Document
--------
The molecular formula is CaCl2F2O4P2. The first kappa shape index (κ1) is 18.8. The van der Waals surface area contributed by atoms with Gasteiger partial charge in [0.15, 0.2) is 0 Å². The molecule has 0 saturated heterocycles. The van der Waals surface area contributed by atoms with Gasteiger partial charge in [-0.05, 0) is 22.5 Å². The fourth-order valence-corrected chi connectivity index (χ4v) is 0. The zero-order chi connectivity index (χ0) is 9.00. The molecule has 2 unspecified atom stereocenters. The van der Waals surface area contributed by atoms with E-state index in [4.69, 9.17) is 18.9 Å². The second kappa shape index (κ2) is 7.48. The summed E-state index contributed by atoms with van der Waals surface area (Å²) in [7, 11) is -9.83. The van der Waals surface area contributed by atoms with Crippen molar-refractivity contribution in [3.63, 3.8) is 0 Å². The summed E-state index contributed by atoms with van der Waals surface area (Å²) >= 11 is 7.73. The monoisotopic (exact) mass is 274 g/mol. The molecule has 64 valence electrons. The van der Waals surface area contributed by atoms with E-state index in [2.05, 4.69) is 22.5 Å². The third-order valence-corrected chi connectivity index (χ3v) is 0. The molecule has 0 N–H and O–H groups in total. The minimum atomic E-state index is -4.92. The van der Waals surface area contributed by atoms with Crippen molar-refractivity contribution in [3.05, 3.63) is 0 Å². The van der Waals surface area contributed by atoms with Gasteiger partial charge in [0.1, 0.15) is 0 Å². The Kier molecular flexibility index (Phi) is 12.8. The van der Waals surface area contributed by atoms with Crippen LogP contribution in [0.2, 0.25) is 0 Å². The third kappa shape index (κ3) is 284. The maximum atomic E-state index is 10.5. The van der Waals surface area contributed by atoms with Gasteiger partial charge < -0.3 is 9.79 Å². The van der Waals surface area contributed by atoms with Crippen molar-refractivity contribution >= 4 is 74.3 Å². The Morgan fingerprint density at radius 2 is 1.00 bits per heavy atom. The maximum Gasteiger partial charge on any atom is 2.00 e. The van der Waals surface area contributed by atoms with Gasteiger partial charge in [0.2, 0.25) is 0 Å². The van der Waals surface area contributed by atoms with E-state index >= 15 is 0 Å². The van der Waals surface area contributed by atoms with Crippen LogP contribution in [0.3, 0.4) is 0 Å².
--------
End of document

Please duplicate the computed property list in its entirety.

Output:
The molecular formula is CaCl2F2O4P2. The first kappa shape index (κ1) is 18.8. The van der Waals surface area contributed by atoms with Gasteiger partial charge in [0.15, 0.2) is 0 Å². The molecule has 0 saturated heterocycles. The van der Waals surface area contributed by atoms with Gasteiger partial charge in [-0.05, 0) is 22.5 Å². The fourth-order valence-corrected chi connectivity index (χ4v) is 0. The zero-order chi connectivity index (χ0) is 9.00. The molecule has 2 unspecified atom stereocenters. The van der Waals surface area contributed by atoms with E-state index in [4.69, 9.17) is 18.9 Å². The second kappa shape index (κ2) is 7.48. The summed E-state index contributed by atoms with van der Waals surface area (Å²) in [7, 11) is -9.83. The van der Waals surface area contributed by atoms with Crippen molar-refractivity contribution in [3.63, 3.8) is 0 Å². The summed E-state index contributed by atoms with van der Waals surface area (Å²) >= 11 is 7.73. The monoisotopic (exact) mass is 274 g/mol. The molecule has 64 valence electrons. The van der Waals surface area contributed by atoms with E-state index in [2.05, 4.69) is 22.5 Å². The third-order valence-corrected chi connectivity index (χ3v) is 0. The molecule has 0 N–H and O–H groups in total. The minimum atomic E-state index is -4.92. The van der Waals surface area contributed by atoms with Crippen molar-refractivity contribution in [3.05, 3.63) is 0 Å². The van der Waals surface area contributed by atoms with Gasteiger partial charge in [0.1, 0.15) is 0 Å². The Kier molecular flexibility index (Phi) is 12.8. The van der Waals surface area contributed by atoms with Crippen LogP contribution in [0.2, 0.25) is 0 Å². The third kappa shape index (κ3) is 284. The maximum atomic E-state index is 10.5. The van der Waals surface area contributed by atoms with Gasteiger partial charge < -0.3 is 9.79 Å². The van der Waals surface area contributed by atoms with Crippen molar-refractivity contribution >= 4 is 74.3 Å². The Morgan fingerprint density at radius 2 is 1.00 bits per heavy atom. The maximum Gasteiger partial charge on any atom is 2.00 e. The van der Waals surface area contributed by atoms with Gasteiger partial charge in [0.2, 0.25) is 0 Å². The van der Waals surface area contributed by atoms with E-state index >= 15 is 0 Å². The van der Waals surface area contributed by atoms with Crippen LogP contribution in [0.3, 0.4) is 0 Å².